Authors: Lorenda Christensen
Never Deal with Dragons
By Lorenda Christensen
Consoling a sobbing dragon and serving pig buffets are just
part of the job for Myrna Banks. Working for a mediation firm, it’s her job to
get humans compensated for damages caused by the dragons who now rule. But her
“typical” day is interrupted by Trian Chobardan, an old flame who sneaked out of
her bed two years ago, taking her heart and a handful of classified documents
Myrna would love to show Trian the door, but he’s been sent
by North America’s reigning dragon lord for help negotiating a truce with a
powerful rival to avert war. Myrna agrees to help, even though she’ll be stuck
with Trian as a partner.
As the two work together, Myrna finds Trian to be
surprisingly supportive—and still irresistibly attractive. Though her brain
tells her not to forget his betrayal, her body feels differently. When they
learn the enemy dragon lord is planning something no one could have imagined,
Myrna has to learn who she can trust before she loses not only her heart, but
Welcome to our July lineup of books! If I’m not on the beach somewhere while you’re reading this, there’s something wrong with life (unless you’re reading this in December—in which case, I hope I’m by a fireplace with a cup of hot cocoa in my hand). But no matter where you are while you’re reading this, I can tell you one thing: you’re in for a treat. (Sure, I say that every month, but it’s always true!) This month brings a fun mix of returning authors and debut authors, with fun, contemporary beach reads, some troublesome dragons, a few steps back in time, and characters in a race against time and a fight for their lives.
Let’s kick off with the perfect beach read. Make sure you pick up Christi Barth’s
Love at High Tide.
Beach reading doesn’t get much better than this. It starts with a beach rescue, continues with a beach romance, and has sun, sand, sexual tension and two characters you will love.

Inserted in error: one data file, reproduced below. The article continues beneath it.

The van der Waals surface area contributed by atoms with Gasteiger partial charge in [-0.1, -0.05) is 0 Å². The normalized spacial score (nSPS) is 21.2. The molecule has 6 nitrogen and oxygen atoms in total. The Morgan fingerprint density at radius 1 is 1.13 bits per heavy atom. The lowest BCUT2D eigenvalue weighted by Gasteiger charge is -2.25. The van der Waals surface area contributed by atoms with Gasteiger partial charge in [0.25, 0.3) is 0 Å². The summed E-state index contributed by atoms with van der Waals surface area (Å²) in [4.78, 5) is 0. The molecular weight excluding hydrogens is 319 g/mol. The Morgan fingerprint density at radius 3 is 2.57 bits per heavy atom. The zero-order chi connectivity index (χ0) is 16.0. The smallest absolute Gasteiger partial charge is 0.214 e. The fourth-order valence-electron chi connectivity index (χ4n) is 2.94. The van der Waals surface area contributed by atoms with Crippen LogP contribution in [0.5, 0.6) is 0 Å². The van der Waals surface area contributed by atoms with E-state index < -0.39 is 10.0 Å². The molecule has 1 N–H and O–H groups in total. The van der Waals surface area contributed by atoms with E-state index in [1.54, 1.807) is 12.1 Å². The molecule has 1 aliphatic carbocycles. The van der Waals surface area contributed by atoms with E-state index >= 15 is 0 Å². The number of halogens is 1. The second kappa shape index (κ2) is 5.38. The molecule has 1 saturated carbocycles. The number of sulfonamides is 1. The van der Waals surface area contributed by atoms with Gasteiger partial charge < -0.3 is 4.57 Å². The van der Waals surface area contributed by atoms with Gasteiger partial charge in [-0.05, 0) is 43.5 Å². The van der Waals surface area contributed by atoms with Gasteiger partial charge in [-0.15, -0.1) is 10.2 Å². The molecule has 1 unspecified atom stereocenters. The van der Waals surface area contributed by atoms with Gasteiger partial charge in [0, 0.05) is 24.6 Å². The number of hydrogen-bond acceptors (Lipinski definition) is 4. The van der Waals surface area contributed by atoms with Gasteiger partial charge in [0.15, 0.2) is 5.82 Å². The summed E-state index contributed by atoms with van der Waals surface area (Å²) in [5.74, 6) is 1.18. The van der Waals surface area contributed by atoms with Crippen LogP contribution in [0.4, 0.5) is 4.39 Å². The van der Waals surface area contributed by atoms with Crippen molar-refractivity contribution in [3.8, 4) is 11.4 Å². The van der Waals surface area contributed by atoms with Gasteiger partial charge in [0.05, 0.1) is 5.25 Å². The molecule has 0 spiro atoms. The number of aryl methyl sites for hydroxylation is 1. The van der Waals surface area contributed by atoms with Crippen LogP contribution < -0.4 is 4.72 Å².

Maybe the beach isn’t your thing in the summer, but baseball is. Take a peek at Alison Packard’s
The Winning Season.
After hitting rock bottom, bad-boy catcher Matt Scanlon is traded to the team he’s loathed since boyhood, and he must confront a painful incident in his past before he can rebuild his life
his career. Once you’ve fallen in love with Matt, go back and read Alison’s debut romance,
Love in the Afternoon.
Continuing in the contemporary romance genre, we have party planner Tess, who can’t believe that hotel manager Jeremy could possibly be interested in her. She’s everyone’s BFF, not friends-with-benefits material. But he’s got more than friendship on his mind in Kate Davies’s
Life of the Party
, book three in the Girls Most Likely to... series.
Maybe you like your romance with a side of suspense? If so, check out Anne Marie Becker’s
Betrayed by Trust
from Ana Barrons. Two romantic suspense books, four characters in fights for their lives.
Or maybe you like your romance with a large helping of sexy times? If so, Lynda Aicher’s
Bonds of Desire
is the book for you. Lawyer Allison English never planned to return to The Den—despite her naughty fantasies about being bound by owner Seth Matthews. But when club guest Tyler Wysong is injured in a scene, Seth turns to Allie for help. Aroused by both men, Allie should turn the case down. But she can’t...
Joining Lynda in the erotic romance category this month are two male/male titles. First up is
His Roommate’s Pleasure
by Lana McGregor. Adam had no idea that his jock roommate was gay—and into leashes, paddles, and domination. And Adam, an inexperienced virgin who’s only ever kissed one guy, is surprised to find himself curious about submitting... Then Samantha Ann King returns with the follow-up to her debut romance,
Waiting for Ty
, too many beers and four long years of denying their feelings for each other thrust two men together in a lip-lock and a night of no-holds-barred sex that forces them to confront their greatest love and their deepest fears.
, the third and final installment of Fae Sutherland’s male/male space opera romance series, Skybound, the
’s brash and rebellious ship mechanic, Jeret, finds himself face-to-face with a dangerous past he never thought to revisit—and the only man he has never been able to forget.
Looking for more books in the paranormal category? Start with Ruth A. Casie’s
The Guardian’s Witch
by Rebecca York. And for fans of historical romance, in Georgie Lee’s